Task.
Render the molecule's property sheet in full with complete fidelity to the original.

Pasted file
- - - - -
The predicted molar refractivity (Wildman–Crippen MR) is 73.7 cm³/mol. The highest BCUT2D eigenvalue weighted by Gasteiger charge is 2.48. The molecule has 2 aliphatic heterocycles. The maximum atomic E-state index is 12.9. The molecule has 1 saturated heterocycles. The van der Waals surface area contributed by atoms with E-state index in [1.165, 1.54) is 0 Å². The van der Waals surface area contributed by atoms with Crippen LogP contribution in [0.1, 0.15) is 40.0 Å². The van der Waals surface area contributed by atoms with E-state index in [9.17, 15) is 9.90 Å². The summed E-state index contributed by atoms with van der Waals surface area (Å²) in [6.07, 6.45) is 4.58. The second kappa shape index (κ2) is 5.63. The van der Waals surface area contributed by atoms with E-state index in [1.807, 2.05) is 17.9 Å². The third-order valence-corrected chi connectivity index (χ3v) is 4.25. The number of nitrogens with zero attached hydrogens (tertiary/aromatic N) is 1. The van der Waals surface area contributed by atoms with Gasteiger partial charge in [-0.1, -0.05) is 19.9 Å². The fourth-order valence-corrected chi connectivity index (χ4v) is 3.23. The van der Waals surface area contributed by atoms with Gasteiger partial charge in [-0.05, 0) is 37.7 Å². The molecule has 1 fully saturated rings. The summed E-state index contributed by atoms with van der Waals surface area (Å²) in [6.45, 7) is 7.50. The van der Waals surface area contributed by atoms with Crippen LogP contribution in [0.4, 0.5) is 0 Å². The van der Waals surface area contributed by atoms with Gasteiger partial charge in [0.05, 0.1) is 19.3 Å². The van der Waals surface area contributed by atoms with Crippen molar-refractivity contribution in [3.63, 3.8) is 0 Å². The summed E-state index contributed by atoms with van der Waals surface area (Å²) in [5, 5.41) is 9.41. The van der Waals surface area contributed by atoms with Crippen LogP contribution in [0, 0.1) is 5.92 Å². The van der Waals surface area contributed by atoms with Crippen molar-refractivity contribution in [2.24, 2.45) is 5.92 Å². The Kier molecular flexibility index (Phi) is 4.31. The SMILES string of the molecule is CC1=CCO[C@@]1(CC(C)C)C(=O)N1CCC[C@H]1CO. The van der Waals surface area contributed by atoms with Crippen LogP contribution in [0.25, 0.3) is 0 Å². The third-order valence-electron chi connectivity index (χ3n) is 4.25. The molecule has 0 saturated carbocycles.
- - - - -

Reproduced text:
The predicted molar refractivity (Wildman–Crippen MR) is 73.7 cm³/mol. The highest BCUT2D eigenvalue weighted by Gasteiger charge is 2.48. The molecule has 2 aliphatic heterocycles. The maximum atomic E-state index is 12.9. The molecule has 1 saturated heterocycles. The van der Waals surface area contributed by atoms with E-state index in [1.165, 1.54) is 0 Å². The van der Waals surface area contributed by atoms with Crippen LogP contribution in [0.1, 0.15) is 40.0 Å². The van der Waals surface area contributed by atoms with E-state index in [9.17, 15) is 9.90 Å². The summed E-state index contributed by atoms with van der Waals surface area (Å²) in [6.07, 6.45) is 4.58. The second kappa shape index (κ2) is 5.63. The van der Waals surface area contributed by atoms with E-state index in [1.807, 2.05) is 17.9 Å². The third-order valence-corrected chi connectivity index (χ3v) is 4.25. The number of nitrogens with zero attached hydrogens (tertiary/aromatic N) is 1. The van der Waals surface area contributed by atoms with Gasteiger partial charge in [-0.1, -0.05) is 19.9 Å². The fourth-order valence-corrected chi connectivity index (χ4v) is 3.23. The van der Waals surface area contributed by atoms with Gasteiger partial charge in [-0.05, 0) is 37.7 Å². The molecule has 1 fully saturated rings. The summed E-state index contributed by atoms with van der Waals surface area (Å²) in [6.45, 7) is 7.50. The van der Waals surface area contributed by atoms with Crippen LogP contribution in [0.4, 0.5) is 0 Å². The van der Waals surface area contributed by atoms with Gasteiger partial charge in [0.05, 0.1) is 19.3 Å². The van der Waals surface area contributed by atoms with Crippen molar-refractivity contribution in [3.63, 3.8) is 0 Å². The summed E-state index contributed by atoms with van der Waals surface area (Å²) in [5, 5.41) is 9.41. The van der Waals surface area contributed by atoms with Crippen LogP contribution in [0, 0.1) is 5.92 Å². The van der Waals surface area contributed by atoms with Crippen molar-refractivity contribution in [2.24, 2.45) is 5.92 Å². The Kier molecular flexibility index (Phi) is 4.31. The SMILES string of the molecule is CC1=CCO[C@@]1(CC(C)C)C(=O)N1CCC[C@H]1CO. The van der Waals surface area contributed by atoms with Crippen LogP contribution in [0.25, 0.3) is 0 Å². The third-order valence-electron chi connectivity index (χ3n) is 4.25. The molecule has 0 saturated carbocycles.